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Old 11-19-2019, 09:10 PM
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How much control does a person (especially a public figure) have over his/her name?


I know that a person's name or likeness cannot be used in advertising without consent. A person has a right not to be seen as endorsing a product or business unless he/she wishes to endorse the product or business.

But what about this scenario:

Suppose a town in Indiana is really enamored of Mike Pence. Interstate 69 runs through the town and they would like to name it Mike Pence Expressway. Cool, right?

Naturally, there are businesses along the Pence Expressway. Suppose a guy opens up a bar. He calls it Peter's on Pence. Of course, it's a gay bar. Can the real life Mike Pence object to the use of the word "Pence" in the name of a gay bar? Can the owner of the bar say that "Pence" refers to the business's location, not to the former governor and current Vice President.

This thought process began while I was in El Paso, Texas. There is a part of town in which many of the streets are named for golfers. Some of the golfers are alive today, some are not. Some of the streets are minor neighborhood roads and others are major thoroughfares. Along the major streets, some businesses use the name of the street in their names. What if a business is not of the sort that the real-life, living golfer would not approve? What if the business were a golf pro shop not associated with the golfer who lends his name to the street? Could the use of the golfer's name imply an endorsement of the pro shop where no such relationship exists?
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Old 11-20-2019, 05:59 PM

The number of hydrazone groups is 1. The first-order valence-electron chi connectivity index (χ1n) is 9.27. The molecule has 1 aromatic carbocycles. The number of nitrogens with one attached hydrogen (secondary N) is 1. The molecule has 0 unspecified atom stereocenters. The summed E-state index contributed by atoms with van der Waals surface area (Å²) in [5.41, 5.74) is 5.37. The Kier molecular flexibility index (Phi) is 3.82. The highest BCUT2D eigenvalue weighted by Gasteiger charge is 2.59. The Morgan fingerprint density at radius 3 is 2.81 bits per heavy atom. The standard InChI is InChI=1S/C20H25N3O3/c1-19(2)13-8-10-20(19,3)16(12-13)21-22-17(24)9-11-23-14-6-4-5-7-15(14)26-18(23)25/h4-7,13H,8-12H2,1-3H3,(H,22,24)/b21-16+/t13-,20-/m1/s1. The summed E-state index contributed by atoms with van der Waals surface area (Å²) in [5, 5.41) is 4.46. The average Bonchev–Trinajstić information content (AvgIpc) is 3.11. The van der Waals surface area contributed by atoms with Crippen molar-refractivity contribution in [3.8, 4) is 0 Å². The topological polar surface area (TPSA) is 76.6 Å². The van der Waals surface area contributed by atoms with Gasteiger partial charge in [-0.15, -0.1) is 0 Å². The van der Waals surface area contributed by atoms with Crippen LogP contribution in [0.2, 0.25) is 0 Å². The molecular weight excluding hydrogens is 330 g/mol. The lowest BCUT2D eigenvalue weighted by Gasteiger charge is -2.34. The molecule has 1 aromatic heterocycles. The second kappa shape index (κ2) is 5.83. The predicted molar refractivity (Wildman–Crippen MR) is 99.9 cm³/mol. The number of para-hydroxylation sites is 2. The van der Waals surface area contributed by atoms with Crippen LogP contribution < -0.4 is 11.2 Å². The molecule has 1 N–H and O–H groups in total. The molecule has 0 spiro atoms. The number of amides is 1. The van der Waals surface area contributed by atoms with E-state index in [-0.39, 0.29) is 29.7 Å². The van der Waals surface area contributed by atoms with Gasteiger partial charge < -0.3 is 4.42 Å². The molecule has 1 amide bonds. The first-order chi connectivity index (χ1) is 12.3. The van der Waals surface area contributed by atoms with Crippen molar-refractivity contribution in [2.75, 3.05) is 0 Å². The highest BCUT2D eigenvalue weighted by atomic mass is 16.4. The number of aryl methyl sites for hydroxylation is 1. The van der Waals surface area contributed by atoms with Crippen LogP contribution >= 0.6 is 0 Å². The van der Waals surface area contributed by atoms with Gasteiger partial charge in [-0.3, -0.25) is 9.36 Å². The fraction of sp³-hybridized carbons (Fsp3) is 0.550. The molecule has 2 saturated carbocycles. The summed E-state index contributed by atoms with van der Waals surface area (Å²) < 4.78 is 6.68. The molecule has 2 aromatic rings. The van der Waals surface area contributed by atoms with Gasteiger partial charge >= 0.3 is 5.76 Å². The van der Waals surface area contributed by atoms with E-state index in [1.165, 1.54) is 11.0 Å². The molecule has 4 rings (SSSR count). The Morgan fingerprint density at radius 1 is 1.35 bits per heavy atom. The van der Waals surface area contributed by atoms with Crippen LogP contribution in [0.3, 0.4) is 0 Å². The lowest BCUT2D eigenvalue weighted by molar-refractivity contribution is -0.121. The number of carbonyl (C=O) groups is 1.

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Pretty sure that Pence has no legal recourse in the scenario you described as far as defamation goes. In fact, even if owner wanted to name it something like "Vice President Mike Pence's Favorite Gay Bar", he'd probably be legally in the clear. In fact, he might even be more in the clear if the name was obviously absurd.

Hustler V. Fallwell is probably relevant here.

Because Pence is a public figure, and because the bar's name would not be taken as a serious indication of endorsement by Pence, it's parody/opinion. No reasonable person would assume that Mike Pence approved of this gay bar, so it's not defamatory.

The golf example is different, since a reasonable person might believe that, for example, Jack Nicklaus had actually endorsed a shop called Nicklaus Golf Supplies, or whatever. Could also be trademark issues, since many golf pros license their names for products. If you use the trademark without approval, big bucks.
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Old 11-20-2019, 06:48 PM
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Originally Posted by iamthewalrus(:3= View Post
Could also be trademark issues, since many golf pros license their names for products. If you use the trademark without approval, big bucks.
Personality rights are a kind of grey area, but they most closely resemble trademark. It's mostly left up to the states (but see the Lanham Act), and California and (perhaps surprisingly) Tennessee have pretty strict regulations.
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Old 11-20-2019, 08:28 PM
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Originally Posted by iamthewalrus(:3= View Post
Pretty sure that Pence has no legal recourse in the scenario you described as far as defamation goes. In fact, even if owner wanted to name it something like "Vice President Mike Pence's Favorite Gay Bar", he'd probably be legally in the clear. In fact, he might even be more in the clear if the name was obviously absurd.

Hustler V. Fallwell is probably relevant here.

Because Pence is a public figure, and because the bar's name would not be taken as a serious indication of endorsement by Pence, it's parody/opinion. No reasonable person would assume that Mike Pence approved of this gay bar, so it's not defamatory.

The golf example is different, since a reasonable person might believe that, for example, Jack Nicklaus had actually endorsed a shop called Nicklaus Golf Supplies, or whatever. Could also be trademark issues, since many golf pros license their names for products. If you use the trademark without approval, big bucks.

But that's just it. The "Nicklaus" in Nicklaus Golf Supplies refers not to the actual man but to the street on which the business is located.
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Old 11-20-2019, 08:41 PM
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But that's just it. The "Nicklaus" in Nicklaus Golf Supplies refers not to the actual man but to the street on which the business is located.